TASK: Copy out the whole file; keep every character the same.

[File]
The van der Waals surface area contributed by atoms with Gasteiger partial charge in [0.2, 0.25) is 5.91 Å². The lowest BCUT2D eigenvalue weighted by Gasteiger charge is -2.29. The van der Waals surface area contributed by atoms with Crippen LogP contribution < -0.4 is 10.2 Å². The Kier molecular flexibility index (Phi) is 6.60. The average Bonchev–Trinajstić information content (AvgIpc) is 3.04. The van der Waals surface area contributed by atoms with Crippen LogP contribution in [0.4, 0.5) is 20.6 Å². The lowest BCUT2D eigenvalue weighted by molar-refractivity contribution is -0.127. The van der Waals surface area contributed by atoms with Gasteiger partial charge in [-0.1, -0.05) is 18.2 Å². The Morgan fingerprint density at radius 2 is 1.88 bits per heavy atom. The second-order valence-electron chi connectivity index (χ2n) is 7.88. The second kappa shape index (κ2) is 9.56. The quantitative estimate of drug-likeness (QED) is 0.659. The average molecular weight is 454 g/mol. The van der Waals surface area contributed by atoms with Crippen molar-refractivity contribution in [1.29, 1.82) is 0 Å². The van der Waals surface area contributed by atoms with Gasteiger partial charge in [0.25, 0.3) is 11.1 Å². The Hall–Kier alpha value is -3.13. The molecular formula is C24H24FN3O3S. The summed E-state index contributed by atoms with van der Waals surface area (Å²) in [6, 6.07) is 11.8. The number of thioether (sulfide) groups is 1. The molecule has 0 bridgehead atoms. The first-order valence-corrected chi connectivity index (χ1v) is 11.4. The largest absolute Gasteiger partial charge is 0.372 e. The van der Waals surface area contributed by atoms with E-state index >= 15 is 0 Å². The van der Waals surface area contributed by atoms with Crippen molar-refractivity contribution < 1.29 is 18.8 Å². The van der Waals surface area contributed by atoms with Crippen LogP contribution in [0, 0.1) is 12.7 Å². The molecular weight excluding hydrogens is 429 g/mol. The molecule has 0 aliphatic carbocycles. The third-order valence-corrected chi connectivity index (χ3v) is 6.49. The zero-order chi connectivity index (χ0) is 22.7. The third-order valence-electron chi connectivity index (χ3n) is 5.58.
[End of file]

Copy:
The van der Waals surface area contributed by atoms with Gasteiger partial charge in [0.2, 0.25) is 5.91 Å². The lowest BCUT2D eigenvalue weighted by Gasteiger charge is -2.29. The van der Waals surface area contributed by atoms with Crippen LogP contribution < -0.4 is 10.2 Å². The Kier molecular flexibility index (Phi) is 6.60. The average Bonchev–Trinajstić information content (AvgIpc) is 3.04. The van der Waals surface area contributed by atoms with Crippen LogP contribution in [0.4, 0.5) is 20.6 Å². The lowest BCUT2D eigenvalue weighted by molar-refractivity contribution is -0.127. The van der Waals surface area contributed by atoms with Gasteiger partial charge in [-0.1, -0.05) is 18.2 Å². The Morgan fingerprint density at radius 2 is 1.88 bits per heavy atom. The second-order valence-electron chi connectivity index (χ2n) is 7.88. The second kappa shape index (κ2) is 9.56. The quantitative estimate of drug-likeness (QED) is 0.659. The average molecular weight is 454 g/mol. The van der Waals surface area contributed by atoms with Crippen molar-refractivity contribution in [1.29, 1.82) is 0 Å². The van der Waals surface area contributed by atoms with Gasteiger partial charge in [0.25, 0.3) is 11.1 Å². The Hall–Kier alpha value is -3.13. The molecular formula is C24H24FN3O3S. The summed E-state index contributed by atoms with van der Waals surface area (Å²) in [6, 6.07) is 11.8. The number of thioether (sulfide) groups is 1. The molecule has 0 bridgehead atoms. The first-order valence-corrected chi connectivity index (χ1v) is 11.4. The largest absolute Gasteiger partial charge is 0.372 e. The van der Waals surface area contributed by atoms with E-state index >= 15 is 0 Å². The van der Waals surface area contributed by atoms with Crippen molar-refractivity contribution < 1.29 is 18.8 Å². The van der Waals surface area contributed by atoms with Crippen LogP contribution in [0, 0.1) is 12.7 Å². The molecular weight excluding hydrogens is 429 g/mol. The molecule has 0 aliphatic carbocycles. The third-order valence-corrected chi connectivity index (χ3v) is 6.49. The zero-order chi connectivity index (χ0) is 22.7. The third-order valence-electron chi connectivity index (χ3n) is 5.58.